Thursday, May 01, 2014
As the wind builds to a gale.
Ches offers some sage spiritual advice, suggesting St. Francis' example. If nothing else, he certainly captures the mood:
So, what is the relevance of all this? Only that I sense that so many of my readers are probably feeling a little like Theoden at the moment. Hardly a week goes by currently without yet another crazy papal phone call, yet another nutty cardinal promising more madness, and yet another kick in the teeth for simple people of faith. I read today of the suppression of Protect the Pope by the Bishop of Lancaster. Paradoxically, the news arrives twenty-four hours after we read of the rehabilitation of Fr Sean Fagan, a priest whose views were so embarrassingly unCatholic his order bought up remaining copies of his nastiest book. The medicine of mercy would appear to be available but not for the likes of Deacon Nick Donnelly. How did it come to this?
The Fagan release would have been unremarkable had it come with a recanting of his errors. I mean, it was just five years ago that he was deriding and dismissing church teaching. Apparently, "mercy," too, means never having to say you're sorry.
St. Francis is never a bad example, but I'm not sure the times are analogous. Francis (and Luther, whom Ches also discusses) faced venial clerical corruption, not an attempted revolution from above. Don't get me wrong--I think proposals like Kasper's are objectively-corrupt attempts to reach a concordat with debauched modernity, to hell with the consequences. You can assign him points for good intentions if you like, but recall:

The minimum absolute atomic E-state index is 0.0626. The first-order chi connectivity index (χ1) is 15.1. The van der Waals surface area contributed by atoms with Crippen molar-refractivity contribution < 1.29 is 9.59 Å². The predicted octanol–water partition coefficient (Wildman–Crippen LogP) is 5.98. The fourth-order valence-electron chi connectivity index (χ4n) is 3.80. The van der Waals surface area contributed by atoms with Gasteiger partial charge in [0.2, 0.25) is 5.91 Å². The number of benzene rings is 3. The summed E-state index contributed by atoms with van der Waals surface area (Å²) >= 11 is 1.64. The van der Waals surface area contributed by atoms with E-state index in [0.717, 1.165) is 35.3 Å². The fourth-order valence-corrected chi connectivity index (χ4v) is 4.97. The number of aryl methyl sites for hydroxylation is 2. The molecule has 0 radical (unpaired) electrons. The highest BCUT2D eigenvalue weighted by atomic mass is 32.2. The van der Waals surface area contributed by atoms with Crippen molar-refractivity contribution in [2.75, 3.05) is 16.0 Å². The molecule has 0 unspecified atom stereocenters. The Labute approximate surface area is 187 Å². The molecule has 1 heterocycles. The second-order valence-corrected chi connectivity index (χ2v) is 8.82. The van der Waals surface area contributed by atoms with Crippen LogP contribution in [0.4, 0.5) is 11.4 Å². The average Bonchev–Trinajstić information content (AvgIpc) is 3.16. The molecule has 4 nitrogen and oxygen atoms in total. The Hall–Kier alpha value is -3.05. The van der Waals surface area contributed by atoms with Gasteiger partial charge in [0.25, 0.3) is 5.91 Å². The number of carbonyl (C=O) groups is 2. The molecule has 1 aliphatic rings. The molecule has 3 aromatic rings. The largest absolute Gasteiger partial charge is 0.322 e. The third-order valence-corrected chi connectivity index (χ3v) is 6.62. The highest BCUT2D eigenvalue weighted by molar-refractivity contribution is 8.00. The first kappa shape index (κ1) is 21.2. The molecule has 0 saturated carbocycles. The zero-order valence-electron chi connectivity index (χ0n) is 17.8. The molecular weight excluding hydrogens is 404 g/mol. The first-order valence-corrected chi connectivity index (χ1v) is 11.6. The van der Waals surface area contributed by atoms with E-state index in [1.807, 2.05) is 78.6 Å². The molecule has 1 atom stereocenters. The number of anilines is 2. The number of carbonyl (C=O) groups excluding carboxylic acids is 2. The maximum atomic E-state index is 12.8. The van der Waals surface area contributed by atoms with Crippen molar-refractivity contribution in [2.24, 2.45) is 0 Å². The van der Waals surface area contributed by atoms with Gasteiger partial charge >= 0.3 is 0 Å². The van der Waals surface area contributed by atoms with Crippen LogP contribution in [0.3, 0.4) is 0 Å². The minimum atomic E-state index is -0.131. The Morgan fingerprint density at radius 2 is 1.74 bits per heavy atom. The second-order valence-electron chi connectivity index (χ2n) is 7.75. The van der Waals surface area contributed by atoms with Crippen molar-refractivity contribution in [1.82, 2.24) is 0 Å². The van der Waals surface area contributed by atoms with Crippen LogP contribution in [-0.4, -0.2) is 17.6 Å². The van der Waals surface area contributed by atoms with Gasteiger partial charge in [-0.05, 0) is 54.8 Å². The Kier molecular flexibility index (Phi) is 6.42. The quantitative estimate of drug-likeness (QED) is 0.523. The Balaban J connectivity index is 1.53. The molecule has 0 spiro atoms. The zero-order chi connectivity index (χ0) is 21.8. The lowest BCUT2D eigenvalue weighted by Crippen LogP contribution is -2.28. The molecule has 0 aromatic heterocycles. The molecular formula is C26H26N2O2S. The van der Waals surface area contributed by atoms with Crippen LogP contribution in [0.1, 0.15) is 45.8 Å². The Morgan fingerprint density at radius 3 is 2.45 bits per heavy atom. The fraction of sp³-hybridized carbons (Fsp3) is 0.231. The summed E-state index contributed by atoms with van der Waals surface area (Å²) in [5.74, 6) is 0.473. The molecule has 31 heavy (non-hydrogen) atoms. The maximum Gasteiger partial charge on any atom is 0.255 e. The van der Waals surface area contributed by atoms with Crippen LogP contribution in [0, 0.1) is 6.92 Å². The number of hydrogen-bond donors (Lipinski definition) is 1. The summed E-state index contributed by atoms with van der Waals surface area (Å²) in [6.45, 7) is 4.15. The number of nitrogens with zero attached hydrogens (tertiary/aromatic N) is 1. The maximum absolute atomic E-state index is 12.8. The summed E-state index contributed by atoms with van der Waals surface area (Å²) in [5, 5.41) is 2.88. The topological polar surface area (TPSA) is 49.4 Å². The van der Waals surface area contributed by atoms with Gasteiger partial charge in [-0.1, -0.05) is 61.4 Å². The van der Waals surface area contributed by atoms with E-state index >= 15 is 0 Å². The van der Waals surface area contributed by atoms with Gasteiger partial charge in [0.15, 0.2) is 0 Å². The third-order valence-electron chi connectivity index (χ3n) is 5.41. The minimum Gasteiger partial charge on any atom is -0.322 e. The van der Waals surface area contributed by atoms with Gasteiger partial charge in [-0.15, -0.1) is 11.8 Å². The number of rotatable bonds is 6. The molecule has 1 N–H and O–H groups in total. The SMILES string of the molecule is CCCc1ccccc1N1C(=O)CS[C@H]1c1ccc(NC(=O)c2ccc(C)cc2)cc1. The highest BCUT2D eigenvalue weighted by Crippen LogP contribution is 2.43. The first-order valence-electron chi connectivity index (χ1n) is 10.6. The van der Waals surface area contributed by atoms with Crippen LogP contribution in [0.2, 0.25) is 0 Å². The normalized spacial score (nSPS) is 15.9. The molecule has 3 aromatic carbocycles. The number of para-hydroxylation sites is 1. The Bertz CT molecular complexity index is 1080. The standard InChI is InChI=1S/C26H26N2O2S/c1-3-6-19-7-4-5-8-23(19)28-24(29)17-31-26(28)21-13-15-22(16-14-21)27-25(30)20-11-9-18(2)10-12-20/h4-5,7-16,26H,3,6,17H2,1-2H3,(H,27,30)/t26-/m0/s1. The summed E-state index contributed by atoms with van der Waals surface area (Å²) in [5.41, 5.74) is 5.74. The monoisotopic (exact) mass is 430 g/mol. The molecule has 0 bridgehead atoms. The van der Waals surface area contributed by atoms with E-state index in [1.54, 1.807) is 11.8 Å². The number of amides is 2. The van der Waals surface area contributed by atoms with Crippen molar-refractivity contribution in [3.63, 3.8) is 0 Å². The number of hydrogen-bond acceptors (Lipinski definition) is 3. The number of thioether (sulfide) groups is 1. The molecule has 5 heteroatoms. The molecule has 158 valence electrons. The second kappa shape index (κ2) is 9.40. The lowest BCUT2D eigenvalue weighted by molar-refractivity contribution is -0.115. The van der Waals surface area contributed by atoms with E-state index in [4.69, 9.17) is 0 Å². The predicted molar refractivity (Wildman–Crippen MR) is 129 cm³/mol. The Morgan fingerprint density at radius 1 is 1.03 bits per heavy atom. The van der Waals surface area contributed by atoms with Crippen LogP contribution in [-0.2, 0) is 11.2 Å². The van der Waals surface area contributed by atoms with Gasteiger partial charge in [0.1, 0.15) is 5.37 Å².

My point is not to deride his advice--it is excellent--but rather to suggest that medieval/Renaissance analogues don't quite fit. The one that does fit best is the post-1965 hurricane, which much of our leadership seems to want to reboot. (And I thought we were going to get a reform of the curia--oops.) I don't think we've canonized anyone yet who offered a counter-example to the clerical ineptitude (and worse) of that era. Nor are we likely to, either, as long as nostalgia for that time of discord and confusion remains strong.
But I think seeking out a Saint and emulating the way he or she imaged Christ is a good idea.
As is having him or her help you batten down the hatches before the red-and-black square flag goes up.